Energy drinks and addictive substances: is there a link?

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Researchers at the University of Maryland School of Public Health have looked into the issue. The results of their study of a sample of 1,100 students were recently published in the journal Drug and Alcohol Dependence.

From caffeinated drinks to…

Might drinking energy drinks containing high doses of caffeine when you are young lead to the consumption of addictive substances when you are older?  Many young people do in fact regularly consume drinks like these. But the researchers also observed that they tended to do so less as they got older. Nevertheless, in this study of a cohort aged 21 to 25 years old, the researchers found that consumption continued in just over half the students observed over a five-year period. They also noted that the consumption of cocaine or prescription stimulants (without a clinical diagnosis) and alcohol were significantly more likely to occur in these young adults. The link remained significant even after taking into account previous substance use and other risk factors.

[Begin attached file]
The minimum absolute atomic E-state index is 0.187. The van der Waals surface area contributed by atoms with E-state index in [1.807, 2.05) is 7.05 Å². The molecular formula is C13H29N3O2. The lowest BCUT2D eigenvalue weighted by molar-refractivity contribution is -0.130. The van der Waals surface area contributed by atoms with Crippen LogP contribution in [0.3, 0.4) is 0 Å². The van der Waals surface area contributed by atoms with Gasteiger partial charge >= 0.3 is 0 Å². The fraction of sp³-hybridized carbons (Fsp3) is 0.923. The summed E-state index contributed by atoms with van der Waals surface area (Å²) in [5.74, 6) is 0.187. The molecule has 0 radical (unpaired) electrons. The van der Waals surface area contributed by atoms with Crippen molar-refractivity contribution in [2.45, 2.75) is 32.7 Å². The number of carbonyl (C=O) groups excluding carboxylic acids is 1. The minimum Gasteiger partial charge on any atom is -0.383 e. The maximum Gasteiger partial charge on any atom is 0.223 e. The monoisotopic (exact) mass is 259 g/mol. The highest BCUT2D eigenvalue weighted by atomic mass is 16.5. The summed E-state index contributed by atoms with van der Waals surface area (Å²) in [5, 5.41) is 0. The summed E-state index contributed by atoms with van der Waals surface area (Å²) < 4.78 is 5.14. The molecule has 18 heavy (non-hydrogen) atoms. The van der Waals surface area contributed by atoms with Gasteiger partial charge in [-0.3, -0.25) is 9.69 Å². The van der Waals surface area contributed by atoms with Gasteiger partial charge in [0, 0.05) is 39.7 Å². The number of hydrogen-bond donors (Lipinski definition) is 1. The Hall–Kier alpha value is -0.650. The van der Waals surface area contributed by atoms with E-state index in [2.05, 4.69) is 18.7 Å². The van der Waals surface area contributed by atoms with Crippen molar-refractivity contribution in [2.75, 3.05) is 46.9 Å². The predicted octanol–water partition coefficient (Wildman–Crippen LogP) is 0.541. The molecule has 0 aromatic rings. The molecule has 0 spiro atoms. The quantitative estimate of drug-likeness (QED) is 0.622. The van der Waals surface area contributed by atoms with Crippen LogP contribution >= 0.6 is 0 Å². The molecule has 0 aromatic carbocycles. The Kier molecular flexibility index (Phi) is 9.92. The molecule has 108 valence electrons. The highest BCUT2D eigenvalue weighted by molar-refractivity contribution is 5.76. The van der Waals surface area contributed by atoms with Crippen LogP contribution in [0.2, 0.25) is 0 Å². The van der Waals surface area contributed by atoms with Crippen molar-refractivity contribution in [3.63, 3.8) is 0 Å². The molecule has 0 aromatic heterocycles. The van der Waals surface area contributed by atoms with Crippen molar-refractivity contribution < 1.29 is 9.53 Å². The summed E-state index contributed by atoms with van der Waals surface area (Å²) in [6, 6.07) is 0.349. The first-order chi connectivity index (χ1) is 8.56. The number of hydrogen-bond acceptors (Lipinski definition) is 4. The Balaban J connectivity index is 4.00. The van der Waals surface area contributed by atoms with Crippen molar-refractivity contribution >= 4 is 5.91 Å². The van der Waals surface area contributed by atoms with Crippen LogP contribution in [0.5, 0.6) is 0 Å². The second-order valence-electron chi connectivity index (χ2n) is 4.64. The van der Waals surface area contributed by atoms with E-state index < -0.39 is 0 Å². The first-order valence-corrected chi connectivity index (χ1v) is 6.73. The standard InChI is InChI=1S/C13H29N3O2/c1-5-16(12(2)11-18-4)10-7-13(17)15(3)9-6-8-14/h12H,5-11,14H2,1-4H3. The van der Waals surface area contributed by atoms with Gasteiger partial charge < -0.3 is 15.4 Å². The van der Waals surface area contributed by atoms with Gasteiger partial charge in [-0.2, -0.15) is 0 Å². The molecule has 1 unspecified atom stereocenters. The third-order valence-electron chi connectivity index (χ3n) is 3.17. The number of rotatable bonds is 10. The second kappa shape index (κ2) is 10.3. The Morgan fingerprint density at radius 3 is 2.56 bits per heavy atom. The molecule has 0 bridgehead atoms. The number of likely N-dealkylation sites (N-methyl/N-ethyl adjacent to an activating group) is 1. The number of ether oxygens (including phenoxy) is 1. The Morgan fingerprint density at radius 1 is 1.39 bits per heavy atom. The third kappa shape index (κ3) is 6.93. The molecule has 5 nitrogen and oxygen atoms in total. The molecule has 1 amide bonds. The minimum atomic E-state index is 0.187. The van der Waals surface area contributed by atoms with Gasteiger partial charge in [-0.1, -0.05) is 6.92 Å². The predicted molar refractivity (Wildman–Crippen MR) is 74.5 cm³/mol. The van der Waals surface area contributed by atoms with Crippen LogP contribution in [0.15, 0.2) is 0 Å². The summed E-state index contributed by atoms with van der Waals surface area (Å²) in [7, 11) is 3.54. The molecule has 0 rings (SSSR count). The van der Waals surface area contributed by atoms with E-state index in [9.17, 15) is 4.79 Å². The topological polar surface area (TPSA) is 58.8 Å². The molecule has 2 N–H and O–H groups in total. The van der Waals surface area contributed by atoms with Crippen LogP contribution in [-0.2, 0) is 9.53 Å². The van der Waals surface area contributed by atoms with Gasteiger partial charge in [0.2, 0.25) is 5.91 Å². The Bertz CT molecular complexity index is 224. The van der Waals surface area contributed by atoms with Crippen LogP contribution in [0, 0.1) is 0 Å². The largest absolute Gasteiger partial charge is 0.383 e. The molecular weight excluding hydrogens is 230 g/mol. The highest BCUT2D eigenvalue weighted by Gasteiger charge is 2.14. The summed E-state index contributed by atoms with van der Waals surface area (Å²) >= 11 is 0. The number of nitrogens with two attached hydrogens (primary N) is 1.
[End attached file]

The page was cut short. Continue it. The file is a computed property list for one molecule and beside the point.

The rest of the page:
No drink, no drugs

The study also showed that in young people who progressively reduced their consumption over those five years and those who did not consume this kind of beverage, no heightened risk of resorting to this kind of addictive substance was found.

This study, which provides some elements of a response, must of course be supplemented by other studies before it is possible to establish a connection between the two phenomena.